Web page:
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Overdose crisis: Island man, 33, dies from fentanyl-laced cocaine

The night before Richard (Ricky) Scott died from an overdose, he was lying on the floor next to his seven-year-old daughter, watching cartoons on television at a Saanich home. It was March 4. “They fell asleep.

The night before Richard (Ricky) Scott died from an overdose, he was lying on the floor next to his seven-year-old daughter, watching cartoons on television at a Saanich home.

It was March 4. “They fell asleep. His ex was on the couch,” said Scott’s mother, Tracy Morettin. “Around 6:30, 7 in the morning, his daughter got up and felt her dad was cold. She put a blanket on him, got a bowl of cereal. When he wouldn’t wake up, she told her mother.”

He was dead.

Morettin said her son died from a suspected overdose of fentanyl-laced cocaine that was likely smoked. “Ricky was not an injection drug user,” she said. “He was a great dad and a person who didn’t deserve this.”

Scott, 33, was one of 21 people on the Island who are known to have died from a drug overdose in March. According to statistics the B.C. Coroners Service released Wednesday, March was the third-highest month for overdose deaths in the province, with 120 deaths.

“This is clearly still very much out of control,” said Dr. Richard Stanwick, chief medical officer for Island Health.

There have been 60 such deaths on the Island so far this year.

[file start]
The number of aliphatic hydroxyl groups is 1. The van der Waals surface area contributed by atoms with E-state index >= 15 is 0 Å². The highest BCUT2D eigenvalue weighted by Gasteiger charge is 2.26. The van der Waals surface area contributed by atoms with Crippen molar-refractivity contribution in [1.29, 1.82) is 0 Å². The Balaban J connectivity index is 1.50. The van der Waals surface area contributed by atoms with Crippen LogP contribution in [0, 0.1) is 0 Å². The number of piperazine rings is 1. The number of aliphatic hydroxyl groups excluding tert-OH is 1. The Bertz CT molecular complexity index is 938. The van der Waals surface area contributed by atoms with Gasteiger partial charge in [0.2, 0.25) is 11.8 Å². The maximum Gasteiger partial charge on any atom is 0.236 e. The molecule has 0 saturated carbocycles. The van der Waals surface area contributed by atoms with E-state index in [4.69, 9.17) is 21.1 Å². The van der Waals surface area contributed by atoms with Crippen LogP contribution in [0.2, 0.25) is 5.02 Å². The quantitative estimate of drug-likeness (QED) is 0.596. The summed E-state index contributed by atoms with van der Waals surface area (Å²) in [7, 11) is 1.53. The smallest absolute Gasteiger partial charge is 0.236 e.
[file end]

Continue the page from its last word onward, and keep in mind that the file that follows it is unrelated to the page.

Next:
“On the street level, we’ve had success with overdose-prevention sites and naloxone [an injectible antidote to an opioid overdose], but we certainly need to work [out] a way to reach people using [drugs] in private dwellings,” Stanwick said.

More than half of overdose deaths happen in private residences, the Coroners Service said. People between the ages of 30 and 49 account for most of them. Men account for 82.7 per cent of the deaths.

New information from the Coroners Service drug-investigation team revealed cocaine was the most prevalent drug found in overdose deaths from 2015 to 2016. It was present in 48.8 per cent of deaths, with fentanyl, heroin and methamphetamines/amphetamines the next highest.

“We are starting to realize that many more people are using illicit drugs than the public ever imagined,” said chief coroner Lisa Lapointe. “It’s been hidden. It’s kind of a shame thing. We need to change that, to show it’s a medical issue. That shift has to happen to help people.”

She said the sharp increase in deaths correlates to the presence of fentanyl and its potent analogues in recent years.

Morettin said her son had struggled with drugs since his 20s, but kept the extent of his addiction from his family and friends.

“He said a week and a half before he died: ‘Mom, I’m desperate to get help. It’s a lot worse than I’ve said. I’ve never stopped using,’ ” she said. “I thought he’d been clean a long time.”

Morettin said she knew he might have slipped again. She has six children and they talk.

Her son walked out of a detox program shortly before he died. But he still worked as a carpenter and wouldn’t miss a weekend visit with his daughter, she said.

“He wanted people to think he was doing good and he really wanted his family together. He was so afraid of losing that,” she said.

Morettin said her son’s death has crushed her. “I don’t eat. I have no light in my life. It’s something I don’t know how to take in,” she said, adding she has joined a Facebook support group for families who have lost loved ones to fentanyl. She said she wants to be an advocate and speak to school children about the dangers of drug and alcohol use.

“I want them to see the Ricky who loved hockey and life, and his daughter. To hear what happened,” she said, expressing the hope that other families speak out and that other drug users get help.

“The best thing you can do is be honest. Your loving mother, parents, brothers and sisters are not going to turn away. They can help you.”

spetrescu@timescolonist.com